I've been thinking about layering an illustration of the character from a story over the text from the book. This digital collage demonstrates how the imagination and the author work together to help the a picture emerge from the pages.
I just started playing with the apps that I learned about during ISTE18 in Chicago. One that I'm really drawn to is an updated version of an old Apple app, Keynote. As of spring I learned from @karlyb that keynote had added a drawing feature to their iPad app. As I was searching this topic on twitter I found Mrs. Kellenberger's twitter feed showing student drawings like this one made using Keynote. She shared her tutorial that she made for her students (below) demonstrating a contour line drawing over a photo.
One of the ways I love to integrate technology is by extending physical art creation with a digital element. This idea relies heavily on both physical art and digital manipulation since it begins with drawing and ends with animation. Here are the results below:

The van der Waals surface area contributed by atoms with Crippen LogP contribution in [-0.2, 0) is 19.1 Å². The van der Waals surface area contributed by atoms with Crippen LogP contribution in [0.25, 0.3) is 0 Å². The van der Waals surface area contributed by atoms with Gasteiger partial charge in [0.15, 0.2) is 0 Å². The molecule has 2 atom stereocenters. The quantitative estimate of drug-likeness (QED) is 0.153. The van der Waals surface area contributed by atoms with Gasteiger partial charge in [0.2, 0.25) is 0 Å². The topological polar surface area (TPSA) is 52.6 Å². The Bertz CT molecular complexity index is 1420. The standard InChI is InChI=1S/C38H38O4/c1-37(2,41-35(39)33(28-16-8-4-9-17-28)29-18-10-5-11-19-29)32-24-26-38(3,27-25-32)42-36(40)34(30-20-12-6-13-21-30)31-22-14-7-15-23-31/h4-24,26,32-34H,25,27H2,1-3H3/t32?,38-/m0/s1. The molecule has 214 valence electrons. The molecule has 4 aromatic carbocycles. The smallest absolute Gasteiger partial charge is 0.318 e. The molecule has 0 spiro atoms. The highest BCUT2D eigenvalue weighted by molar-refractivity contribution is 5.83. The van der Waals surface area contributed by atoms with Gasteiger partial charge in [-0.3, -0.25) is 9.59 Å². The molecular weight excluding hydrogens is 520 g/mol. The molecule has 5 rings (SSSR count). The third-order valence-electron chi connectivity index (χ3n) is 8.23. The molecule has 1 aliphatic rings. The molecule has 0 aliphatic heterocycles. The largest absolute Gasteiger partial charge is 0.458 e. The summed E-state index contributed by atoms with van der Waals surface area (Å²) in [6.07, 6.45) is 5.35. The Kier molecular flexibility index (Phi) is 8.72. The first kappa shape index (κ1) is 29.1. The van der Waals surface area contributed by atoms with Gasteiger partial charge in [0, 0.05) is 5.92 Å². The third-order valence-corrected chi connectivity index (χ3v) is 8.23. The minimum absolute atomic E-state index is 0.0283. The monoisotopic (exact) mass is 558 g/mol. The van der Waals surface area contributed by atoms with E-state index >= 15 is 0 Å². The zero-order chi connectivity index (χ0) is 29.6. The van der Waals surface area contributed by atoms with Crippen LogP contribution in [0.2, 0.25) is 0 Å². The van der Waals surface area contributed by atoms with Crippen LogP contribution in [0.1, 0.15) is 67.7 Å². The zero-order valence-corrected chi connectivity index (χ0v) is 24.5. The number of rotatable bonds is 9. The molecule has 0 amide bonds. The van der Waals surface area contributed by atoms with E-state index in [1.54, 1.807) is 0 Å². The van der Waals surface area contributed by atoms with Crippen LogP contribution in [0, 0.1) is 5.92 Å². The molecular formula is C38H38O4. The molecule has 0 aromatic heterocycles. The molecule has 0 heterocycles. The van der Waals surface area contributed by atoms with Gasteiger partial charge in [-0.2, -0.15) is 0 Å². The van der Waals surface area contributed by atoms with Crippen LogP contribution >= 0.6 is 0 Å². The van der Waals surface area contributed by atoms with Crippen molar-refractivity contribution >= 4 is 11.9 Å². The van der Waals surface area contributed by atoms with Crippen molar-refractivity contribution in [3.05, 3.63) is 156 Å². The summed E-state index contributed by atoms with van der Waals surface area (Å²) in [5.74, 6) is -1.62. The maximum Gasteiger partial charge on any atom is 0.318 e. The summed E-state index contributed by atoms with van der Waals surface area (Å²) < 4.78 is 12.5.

Did you know that the Keynote software (Apple's presentation tool) on the Mac has a drawing tool?
It is a vector based tool that creates clean and customizable shapes that you can fill with color, gradients, or a photo. Then layer, arrange, flip, add shadows and group these shapes until they've become almost anything you can dream of.
Here are some of the drawings I created using Keynote. I used images of fabrics to fill my shapes. You can download my folder of fabrics here if you want to give this a try. See my tutorial below for some tips and how tos.
Currently the iPad version of keynote is missing some of the tools: the free draw line and fill with a photo. This means you can only draw shapes from pre-made choices and fill with colors. The teddy bear design below would work on the iPad because it is completely made from ovals, circles, and lines.
Now Animate what you Create:
Need a simple tutorial to get you started with keynote animation? Try this one.
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